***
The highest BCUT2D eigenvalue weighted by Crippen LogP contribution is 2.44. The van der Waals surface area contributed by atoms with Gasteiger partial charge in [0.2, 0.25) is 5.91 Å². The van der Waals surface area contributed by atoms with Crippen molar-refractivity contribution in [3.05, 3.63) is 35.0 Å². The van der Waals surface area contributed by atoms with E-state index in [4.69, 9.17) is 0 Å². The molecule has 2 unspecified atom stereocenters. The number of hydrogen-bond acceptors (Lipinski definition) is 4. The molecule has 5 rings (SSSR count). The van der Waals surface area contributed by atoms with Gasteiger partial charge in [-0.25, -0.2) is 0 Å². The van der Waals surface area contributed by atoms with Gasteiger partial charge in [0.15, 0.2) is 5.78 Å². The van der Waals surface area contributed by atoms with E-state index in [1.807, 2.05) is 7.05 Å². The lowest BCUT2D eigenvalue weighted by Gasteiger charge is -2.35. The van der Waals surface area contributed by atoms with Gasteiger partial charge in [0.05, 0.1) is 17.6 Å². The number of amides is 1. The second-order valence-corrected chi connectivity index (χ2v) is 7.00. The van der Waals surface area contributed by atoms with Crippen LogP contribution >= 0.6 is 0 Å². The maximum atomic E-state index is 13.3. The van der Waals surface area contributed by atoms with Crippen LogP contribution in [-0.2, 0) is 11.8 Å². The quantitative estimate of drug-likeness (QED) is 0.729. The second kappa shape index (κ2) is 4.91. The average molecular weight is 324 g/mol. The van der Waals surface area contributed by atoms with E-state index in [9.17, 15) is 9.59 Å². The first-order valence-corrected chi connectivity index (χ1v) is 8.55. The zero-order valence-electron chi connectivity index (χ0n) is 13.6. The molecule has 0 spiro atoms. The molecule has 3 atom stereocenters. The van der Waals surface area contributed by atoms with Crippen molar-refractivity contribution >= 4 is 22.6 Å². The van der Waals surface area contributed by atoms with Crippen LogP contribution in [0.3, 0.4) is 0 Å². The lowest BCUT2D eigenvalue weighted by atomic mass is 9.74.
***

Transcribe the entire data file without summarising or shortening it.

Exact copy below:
The highest BCUT2D eigenvalue weighted by Crippen LogP contribution is 2.44. The van der Waals surface area contributed by atoms with Gasteiger partial charge in [0.2, 0.25) is 5.91 Å². The van der Waals surface area contributed by atoms with Crippen molar-refractivity contribution in [3.05, 3.63) is 35.0 Å². The van der Waals surface area contributed by atoms with E-state index in [4.69, 9.17) is 0 Å². The molecule has 2 unspecified atom stereocenters. The number of hydrogen-bond acceptors (Lipinski definition) is 4. The molecule has 5 rings (SSSR count). The van der Waals surface area contributed by atoms with Gasteiger partial charge in [-0.25, -0.2) is 0 Å². The van der Waals surface area contributed by atoms with Gasteiger partial charge in [0.15, 0.2) is 5.78 Å². The van der Waals surface area contributed by atoms with E-state index in [1.807, 2.05) is 7.05 Å². The lowest BCUT2D eigenvalue weighted by Gasteiger charge is -2.35. The van der Waals surface area contributed by atoms with Gasteiger partial charge in [0.05, 0.1) is 17.6 Å². The number of amides is 1. The second-order valence-corrected chi connectivity index (χ2v) is 7.00. The van der Waals surface area contributed by atoms with Crippen LogP contribution >= 0.6 is 0 Å². The maximum atomic E-state index is 13.3. The van der Waals surface area contributed by atoms with Crippen LogP contribution in [-0.2, 0) is 11.8 Å². The quantitative estimate of drug-likeness (QED) is 0.729. The second kappa shape index (κ2) is 4.91. The average molecular weight is 324 g/mol. The van der Waals surface area contributed by atoms with E-state index in [9.17, 15) is 9.59 Å². The first-order valence-corrected chi connectivity index (χ1v) is 8.55. The zero-order valence-electron chi connectivity index (χ0n) is 13.6. The molecule has 0 spiro atoms. The molecule has 3 atom stereocenters. The van der Waals surface area contributed by atoms with Crippen molar-refractivity contribution >= 4 is 22.6 Å². The van der Waals surface area contributed by atoms with Crippen LogP contribution in [0.3, 0.4) is 0 Å². The lowest BCUT2D eigenvalue weighted by atomic mass is 9.74.